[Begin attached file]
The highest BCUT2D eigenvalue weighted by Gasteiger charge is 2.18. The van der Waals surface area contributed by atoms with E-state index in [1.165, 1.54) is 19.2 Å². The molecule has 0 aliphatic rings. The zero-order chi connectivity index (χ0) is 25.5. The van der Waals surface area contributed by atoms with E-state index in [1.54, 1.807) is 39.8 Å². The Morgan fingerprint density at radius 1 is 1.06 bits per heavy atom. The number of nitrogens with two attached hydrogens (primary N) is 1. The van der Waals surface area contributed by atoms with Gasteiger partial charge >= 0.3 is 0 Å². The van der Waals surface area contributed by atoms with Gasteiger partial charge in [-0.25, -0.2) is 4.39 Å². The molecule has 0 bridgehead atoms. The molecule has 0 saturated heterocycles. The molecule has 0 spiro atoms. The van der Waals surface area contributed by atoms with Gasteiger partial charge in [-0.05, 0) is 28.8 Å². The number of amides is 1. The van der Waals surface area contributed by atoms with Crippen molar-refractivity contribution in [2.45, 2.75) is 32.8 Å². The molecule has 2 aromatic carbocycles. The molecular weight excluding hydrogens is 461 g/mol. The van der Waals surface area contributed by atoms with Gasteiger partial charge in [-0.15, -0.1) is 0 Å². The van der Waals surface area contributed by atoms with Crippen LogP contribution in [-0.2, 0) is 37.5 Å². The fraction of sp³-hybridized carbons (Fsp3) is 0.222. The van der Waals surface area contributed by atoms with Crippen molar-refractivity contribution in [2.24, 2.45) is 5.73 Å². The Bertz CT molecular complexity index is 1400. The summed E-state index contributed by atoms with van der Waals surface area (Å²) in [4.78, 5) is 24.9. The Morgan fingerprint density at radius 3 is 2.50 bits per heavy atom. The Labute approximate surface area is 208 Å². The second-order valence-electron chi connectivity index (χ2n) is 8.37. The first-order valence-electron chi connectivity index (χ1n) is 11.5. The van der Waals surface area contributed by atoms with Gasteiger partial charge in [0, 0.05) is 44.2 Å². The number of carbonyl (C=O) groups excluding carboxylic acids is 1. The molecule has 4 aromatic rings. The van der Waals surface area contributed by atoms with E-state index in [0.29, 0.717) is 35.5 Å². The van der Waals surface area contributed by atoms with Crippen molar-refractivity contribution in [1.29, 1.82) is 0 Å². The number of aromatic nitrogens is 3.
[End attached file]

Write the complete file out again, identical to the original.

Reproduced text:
The highest BCUT2D eigenvalue weighted by Gasteiger charge is 2.18. The van der Waals surface area contributed by atoms with E-state index in [1.165, 1.54) is 19.2 Å². The molecule has 0 aliphatic rings. The zero-order chi connectivity index (χ0) is 25.5. The van der Waals surface area contributed by atoms with E-state index in [1.54, 1.807) is 39.8 Å². The Morgan fingerprint density at radius 1 is 1.06 bits per heavy atom. The number of nitrogens with two attached hydrogens (primary N) is 1. The van der Waals surface area contributed by atoms with Gasteiger partial charge >= 0.3 is 0 Å². The van der Waals surface area contributed by atoms with Gasteiger partial charge in [-0.25, -0.2) is 4.39 Å². The molecule has 0 bridgehead atoms. The molecule has 0 saturated heterocycles. The molecule has 0 spiro atoms. The van der Waals surface area contributed by atoms with Gasteiger partial charge in [-0.05, 0) is 28.8 Å². The number of amides is 1. The van der Waals surface area contributed by atoms with Crippen molar-refractivity contribution in [2.45, 2.75) is 32.8 Å². The molecule has 2 aromatic carbocycles. The molecular weight excluding hydrogens is 461 g/mol. The van der Waals surface area contributed by atoms with Gasteiger partial charge in [-0.15, -0.1) is 0 Å². The van der Waals surface area contributed by atoms with Crippen LogP contribution in [-0.2, 0) is 37.5 Å². The fraction of sp³-hybridized carbons (Fsp3) is 0.222. The van der Waals surface area contributed by atoms with Crippen molar-refractivity contribution in [2.24, 2.45) is 5.73 Å². The Bertz CT molecular complexity index is 1400. The summed E-state index contributed by atoms with van der Waals surface area (Å²) in [4.78, 5) is 24.9. The Morgan fingerprint density at radius 3 is 2.50 bits per heavy atom. The Labute approximate surface area is 208 Å². The second-order valence-electron chi connectivity index (χ2n) is 8.37. The first-order valence-electron chi connectivity index (χ1n) is 11.5. The van der Waals surface area contributed by atoms with Gasteiger partial charge in [0, 0.05) is 44.2 Å². The number of carbonyl (C=O) groups excluding carboxylic acids is 1. The molecule has 4 aromatic rings. The van der Waals surface area contributed by atoms with E-state index in [0.29, 0.717) is 35.5 Å². The van der Waals surface area contributed by atoms with Crippen molar-refractivity contribution in [1.29, 1.82) is 0 Å². The number of aromatic nitrogens is 3.